This way, even if my apartment were to burn down and both my computer and external hard disc were destroyed in the blaze, my thesis would be alive and well, in the cloud.

Do you back up your files? How? Four points for anyone who has a more elaborate backup scheme than me!

A non-paternalistic justification for human research subject protections


Just this morning I had a great meeting with my prof regarding my thesis. I showed him the outline for my thesis and we put together a schedule for completing it. He even gave me a few references to go on in terms of researching the topic. I’m starting to feel good about it.

I’ve had a number of people asking me what my thesis is about, so here it is in brief:

There are restrictions that institutions place on the sorts of human research that can be done, and the justification for such restrictions are usually given in terms of subject harm or benefit. Unfortunately, such justifications are paternalistic. By that, I mean there is a sense in which, if someone wants to engage in a very risky research protocol as the subject, what right does the institution’s ethics board have to stand in her way?

That said, there is also a sense in which we do not want human research to just be a free-for-all house of horrors, where anything goes. My thesis is that we should rather justify human research subject protections in terms of protecting the integrity of the human research project as a whole.

So, in colloquial terms, I’m suggesting that rather than saying, “We won’t let you do that risky research because we know better than you what ends you should be pursuing,” rather we should say something more like, “We won’t allow such risky research because allowing such research to go on would make the human research enterprise look sketchy.”

An interesting application of this thesis is in the area of phase IV human research studies. A phase IV study is one that occurs after the drug is already approved for use, and it is essentially a marketing study. The drug company wants to see how to best market the drug to doctors and patients. Often it is even the marketing division of the drug company that applies for the phase IV study.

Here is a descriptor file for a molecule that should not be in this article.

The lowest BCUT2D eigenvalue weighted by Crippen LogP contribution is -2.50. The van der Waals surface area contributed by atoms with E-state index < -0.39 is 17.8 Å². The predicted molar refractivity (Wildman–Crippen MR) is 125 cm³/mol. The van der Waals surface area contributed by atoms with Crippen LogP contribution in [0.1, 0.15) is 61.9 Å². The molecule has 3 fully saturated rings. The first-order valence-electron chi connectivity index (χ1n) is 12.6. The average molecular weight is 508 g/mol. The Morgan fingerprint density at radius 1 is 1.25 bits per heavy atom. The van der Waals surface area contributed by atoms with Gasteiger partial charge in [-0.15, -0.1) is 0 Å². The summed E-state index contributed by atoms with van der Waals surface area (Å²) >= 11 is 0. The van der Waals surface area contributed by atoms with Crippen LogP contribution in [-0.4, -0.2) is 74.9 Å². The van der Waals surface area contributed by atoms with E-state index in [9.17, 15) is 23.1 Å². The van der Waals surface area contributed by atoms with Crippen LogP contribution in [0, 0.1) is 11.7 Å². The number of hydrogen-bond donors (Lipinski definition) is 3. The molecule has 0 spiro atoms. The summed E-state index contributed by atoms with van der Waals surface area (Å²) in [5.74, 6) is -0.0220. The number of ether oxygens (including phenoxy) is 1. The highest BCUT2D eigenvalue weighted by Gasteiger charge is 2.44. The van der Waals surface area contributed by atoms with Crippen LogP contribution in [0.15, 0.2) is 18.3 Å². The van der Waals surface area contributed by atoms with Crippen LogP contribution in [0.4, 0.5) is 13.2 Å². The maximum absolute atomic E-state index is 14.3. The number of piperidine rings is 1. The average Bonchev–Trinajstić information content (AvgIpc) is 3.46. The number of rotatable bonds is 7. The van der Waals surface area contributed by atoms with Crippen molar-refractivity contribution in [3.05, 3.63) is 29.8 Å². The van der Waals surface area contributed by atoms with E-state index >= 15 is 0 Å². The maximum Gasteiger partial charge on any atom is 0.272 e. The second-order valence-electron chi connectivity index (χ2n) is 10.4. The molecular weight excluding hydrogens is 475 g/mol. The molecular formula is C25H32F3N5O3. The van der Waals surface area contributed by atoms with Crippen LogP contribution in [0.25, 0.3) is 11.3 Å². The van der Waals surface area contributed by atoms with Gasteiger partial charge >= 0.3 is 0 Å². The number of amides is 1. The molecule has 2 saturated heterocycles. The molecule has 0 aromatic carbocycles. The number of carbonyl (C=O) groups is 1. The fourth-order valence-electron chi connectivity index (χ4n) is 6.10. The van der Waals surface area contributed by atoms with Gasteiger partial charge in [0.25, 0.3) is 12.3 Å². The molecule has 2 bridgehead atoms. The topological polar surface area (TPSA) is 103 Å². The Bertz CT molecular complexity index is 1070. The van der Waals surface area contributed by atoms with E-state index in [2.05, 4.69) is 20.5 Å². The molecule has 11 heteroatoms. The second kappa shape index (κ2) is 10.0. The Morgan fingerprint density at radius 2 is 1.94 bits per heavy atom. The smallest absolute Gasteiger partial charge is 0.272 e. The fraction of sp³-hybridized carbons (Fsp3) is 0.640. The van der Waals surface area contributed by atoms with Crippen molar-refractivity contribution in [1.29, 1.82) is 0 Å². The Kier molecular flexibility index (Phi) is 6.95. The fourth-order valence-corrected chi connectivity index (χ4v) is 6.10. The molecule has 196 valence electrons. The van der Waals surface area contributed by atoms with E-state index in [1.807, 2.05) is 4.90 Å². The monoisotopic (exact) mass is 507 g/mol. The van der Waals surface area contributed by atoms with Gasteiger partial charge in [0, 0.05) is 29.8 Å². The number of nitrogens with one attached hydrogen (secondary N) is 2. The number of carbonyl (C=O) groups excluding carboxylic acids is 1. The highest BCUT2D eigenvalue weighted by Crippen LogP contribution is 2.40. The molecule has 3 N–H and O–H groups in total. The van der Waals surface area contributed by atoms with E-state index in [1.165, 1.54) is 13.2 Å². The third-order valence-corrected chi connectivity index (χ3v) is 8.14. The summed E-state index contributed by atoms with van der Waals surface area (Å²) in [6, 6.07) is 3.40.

Ethicists have generally been trying to criticise phase IV studies on the basis of some sort of risk that it may pose to the research subjects. This position is difficult to hold because really, the drug has already been approved for use on humans. I will argue that it is much more defensible to say that such studies are unethical because they do violence to the integrity of human research.

Et voilà. My thesis. All I have to do now is write 80 pages on that, and I’m golden.

The Bioethics Unit party


My classmates at Vendome station after the Bioethics Unit party

My classmates at Vendome station after the Bioethics Unit party

Today was the Bioethics Unit party, held at the beautiful home of the director of the Bioethics Unit. I finally got a bunch of long-awaited details on exactly how the programme works.

We discussed supervisors, length of thesis (no more than 100 pages – darn :P) and details regarding the practicum that will be happening in the Winter term. The majority of the evening was spent getting to know my classmates and other members of the Unit.

It was both a “Welcome to the Bioethics Unit” party and a “Happy Retirement” party for one of the profs who will be stepping down as the Unit director.

Pictured to the right are two of my four classmates at Vendome station. They were headed in the opposite direction from where I was going, so I took the opportunity to photograph them from the opposite platform.